Paul gets testy again, this time with a male reporter (the author of this AP story is Philip Elliott):
Paul grew testy when pressed in the interview on the question of exceptions. "I gave you about a five-minute answer. Put in my five-minute answer," he said....

He added, "I've supported both bills with and without (exceptions), you know. In general, I am pro-life. So I will support legislation that advances and shows that life is special and deserves protection."
For a lot of voters -- especially in the deeply evangelical Iowa and South Carolina Republican parties -- that's the wrong answer:
In Iowa, where Paul will campaign Friday, Rev. Terry Amann of Walnut Creek Community Church near Des Moines said he saw no place for equivocation on the issue.

"I'm interested in finding a presidential candidate who is ready to die on the hill of pro-life," said Amann, whose endorsement is sought by presidential candidates in the state's opening caucuses. "No exceptions. No ambiguity."
Again, senator: You want to fight with reporters? If your fights highlight your deviations from conservative correct thinking, you're doing it wrong.


UPDATE: Okay, he's righted (and I do mean righted) the ship. This is Dave Weigel reporting on an early-afternoon Rand Paul appearance in New Hampshire, in which he was asked again about abortion:
"Should there be any exemptions or not?" asked NH1 reporter Paul Steinhauser, citing the DNC attack.

"What's the DNC say?" asked Paul. That landed like a joke—the room holding the press conference also contained some Paul supporters waiting for photos—but he was serious.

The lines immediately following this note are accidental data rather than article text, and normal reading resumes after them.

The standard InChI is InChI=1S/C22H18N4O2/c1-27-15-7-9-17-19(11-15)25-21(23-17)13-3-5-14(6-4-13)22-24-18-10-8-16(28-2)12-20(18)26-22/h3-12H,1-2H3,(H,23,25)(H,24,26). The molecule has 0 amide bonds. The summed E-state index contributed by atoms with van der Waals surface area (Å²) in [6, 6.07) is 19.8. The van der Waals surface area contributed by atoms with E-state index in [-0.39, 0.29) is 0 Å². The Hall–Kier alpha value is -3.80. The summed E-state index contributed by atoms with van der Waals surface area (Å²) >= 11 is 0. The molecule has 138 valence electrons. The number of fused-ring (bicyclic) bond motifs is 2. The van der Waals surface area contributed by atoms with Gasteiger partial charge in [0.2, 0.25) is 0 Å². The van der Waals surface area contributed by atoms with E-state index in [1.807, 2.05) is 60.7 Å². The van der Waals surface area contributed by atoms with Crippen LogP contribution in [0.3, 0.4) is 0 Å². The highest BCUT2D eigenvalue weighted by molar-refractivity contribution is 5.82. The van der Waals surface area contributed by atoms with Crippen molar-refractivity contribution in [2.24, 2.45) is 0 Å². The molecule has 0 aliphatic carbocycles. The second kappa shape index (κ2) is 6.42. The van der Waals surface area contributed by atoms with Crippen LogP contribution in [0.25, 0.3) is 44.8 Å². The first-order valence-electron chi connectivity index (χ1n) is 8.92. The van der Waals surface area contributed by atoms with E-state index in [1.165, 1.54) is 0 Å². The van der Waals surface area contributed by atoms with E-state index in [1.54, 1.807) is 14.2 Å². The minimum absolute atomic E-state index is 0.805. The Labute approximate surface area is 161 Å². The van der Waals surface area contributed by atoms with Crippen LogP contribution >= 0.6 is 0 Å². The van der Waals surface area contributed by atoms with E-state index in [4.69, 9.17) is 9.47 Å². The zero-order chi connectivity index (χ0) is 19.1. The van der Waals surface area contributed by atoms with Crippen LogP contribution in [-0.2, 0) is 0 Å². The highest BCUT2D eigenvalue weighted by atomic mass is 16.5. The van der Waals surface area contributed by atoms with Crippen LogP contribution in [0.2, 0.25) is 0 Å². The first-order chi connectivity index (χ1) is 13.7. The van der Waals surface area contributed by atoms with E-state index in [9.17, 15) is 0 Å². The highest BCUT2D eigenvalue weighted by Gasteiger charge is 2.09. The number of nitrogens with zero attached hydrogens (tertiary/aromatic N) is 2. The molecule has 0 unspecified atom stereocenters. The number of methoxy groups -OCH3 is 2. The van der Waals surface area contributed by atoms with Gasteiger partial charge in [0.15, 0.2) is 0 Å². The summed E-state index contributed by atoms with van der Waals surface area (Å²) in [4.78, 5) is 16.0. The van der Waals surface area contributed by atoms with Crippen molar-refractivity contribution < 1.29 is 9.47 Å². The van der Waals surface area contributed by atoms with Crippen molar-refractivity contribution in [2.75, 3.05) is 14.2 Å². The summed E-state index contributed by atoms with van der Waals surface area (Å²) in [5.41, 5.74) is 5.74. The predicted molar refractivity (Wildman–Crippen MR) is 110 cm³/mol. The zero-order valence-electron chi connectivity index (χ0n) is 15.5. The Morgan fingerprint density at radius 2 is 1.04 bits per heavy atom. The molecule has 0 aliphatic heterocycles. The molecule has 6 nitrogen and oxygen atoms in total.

"Here's the deal -- we always seen to have the debate waaaaay over here on what are the exact details of exemptions, or when it starts," said Paul, waving his hands to the left. "Why don’t we ask the DNC: Is it okay to kill a seven-pound baby in the uterus? You go back and you ask Debbie Wasserman Schultz if she's OK with killing a seven-pound baby that is not born yet. Ask her when life begins, and you ask Debbie when it's okay to protect life. When you get an answer from Debbie, get back to me."

It was the answer social conservatives would have preferred Paul give all along....
And that is exactly what the wingers want to hear on this issue. (Headline at the Right Scoop: "RAND PAUL SCHOOLING THE MEDIA ON ABORTION DEBATE.") Still, he's snappish when he's delivering tailored-to-please right-wing talking points and he's snappish when he isn't. The latter is going to continue to cause him problems.


Clif M. said...

LOL, he interrupts her to say, why don't you stop talking over me. Classic Republican projection.

What're you afraid of "Dr." Rand Paul?

Never Ben Better said...

What's really clear in all these interviews is that he's a thin-skinned hothead who can't handle anything tougher than softball questions from a stenographer-reporter. He's going to flame out fast in the white heat of a presidential campaign.

retiredeng said...

The others will be gunning for Paul and he's buying their bullets for them. It's adding up fast.

Aunt Snow said...

Well, they did ask Wasserman Schulz, and here's what she said:

“Here’s an answer,” Schultz said. “I support letting women and their doctors make this decision without government getting involved. Period. End of story. Now your turn, Senator Paul. We know you want to allow government officials like yourself to make this decision for women — but do you stand by your opposition to any exceptions, even when it comes to rape, incest, or life of the mother? Or do we just have different definitions of ‘personal liberty’?”
“And I’d appreciate it if you could respond without ’shushing’ me,” she added, a reference to Paul’s past encounters with reporters.

Not a big fan of DWS, but she rocked it here.

Hershele Ostropoler said...

NBB, that may be a strategy. If you don't pay attention to the content -- and we're talking about Republicans here -- you get "liberal reporter ambushed Rand Paul, who didn't fall for it and instead gave him/her what for."